This week marks the launch of our fall semester at William Jessup. Our campus bubbles with nervous energy and anticipation for new classes, relationships, opportunities and challenges. I’ve long believed that beginnings and endings hold high importance.

What impressions will I leave with my new students? Will I motivate them to hunger for learning and knowing God’s voice?

 

Steven Covey, in his classic leadership book The Seven Habits of Highly Effective People, urges leaders to “begin with the end in mind.”

Jesus affirms this notion in Luke’s gospel, saying:

Suppose one of you wants to build a tower. Won’t you first sit down and estimate the cost to see if you have enough money to complete it? For if you lay the foundation and are not able to finish it, everyone who sees it will ridicule you, saying, “This person began to build and wasn’t able to finish.”  (Luke 14:28-30, NIV)

I ultimately aim to see students transformed by the Spirit of Christ, that they might redeem the world by His power.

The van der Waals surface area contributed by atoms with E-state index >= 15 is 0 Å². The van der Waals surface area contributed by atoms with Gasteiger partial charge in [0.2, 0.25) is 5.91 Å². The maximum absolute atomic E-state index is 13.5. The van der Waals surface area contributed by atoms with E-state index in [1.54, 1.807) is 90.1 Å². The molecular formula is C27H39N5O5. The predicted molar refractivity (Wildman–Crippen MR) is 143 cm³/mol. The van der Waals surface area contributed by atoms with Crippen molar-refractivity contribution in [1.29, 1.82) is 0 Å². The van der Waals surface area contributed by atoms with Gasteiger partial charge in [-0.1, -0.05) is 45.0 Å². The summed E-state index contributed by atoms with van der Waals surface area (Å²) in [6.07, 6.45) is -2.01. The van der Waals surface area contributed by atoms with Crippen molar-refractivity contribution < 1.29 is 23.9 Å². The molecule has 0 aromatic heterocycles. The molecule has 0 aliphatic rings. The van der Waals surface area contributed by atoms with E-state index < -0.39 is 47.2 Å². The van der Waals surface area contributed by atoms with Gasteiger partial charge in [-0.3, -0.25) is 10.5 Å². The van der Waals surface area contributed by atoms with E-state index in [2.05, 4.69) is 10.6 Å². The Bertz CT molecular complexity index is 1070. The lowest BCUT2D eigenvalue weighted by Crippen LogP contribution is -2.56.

A recent sermon from 1 Timothy impressed on my heart three key biblical tenets Christian leaders (or teachers) should employ when facing new beginnings. The Apostle Paul urged Timothy to avoid false doctrines – those seeking to win arguments (vs. people) – those seeking to know the unknowable. Rather, he urged his protégé to teach with the motive of love, “which comes from a pure heart and a good conscience and a sincere faith” (I Timothy 1:5). Let’s look at these closely.

  • Leading from a pure heart – perhaps the pursuit of character is the foremost objective of the leader. It supersedes charisma, formulas, and politics.
  • Leading from a clear conscience – leaders must ask whether they are presenting themselves honestly, pursuing self-knowledge, and leading out of obedience.
  • Leading from sincere faith – in whom does the leader place his/her trust? Is it in credentials or position? It is God who ultimately “qualifies” us to lead or teach.

Chances are, something new is blooming in your world. How might you apply one of Paul’s exhortations in order to lead well today?

Daniel Gluck serves as Assistant Professor of Intercultural Studies at Jessup, and Lead Faculty for the B.A. in Christian Leadership program.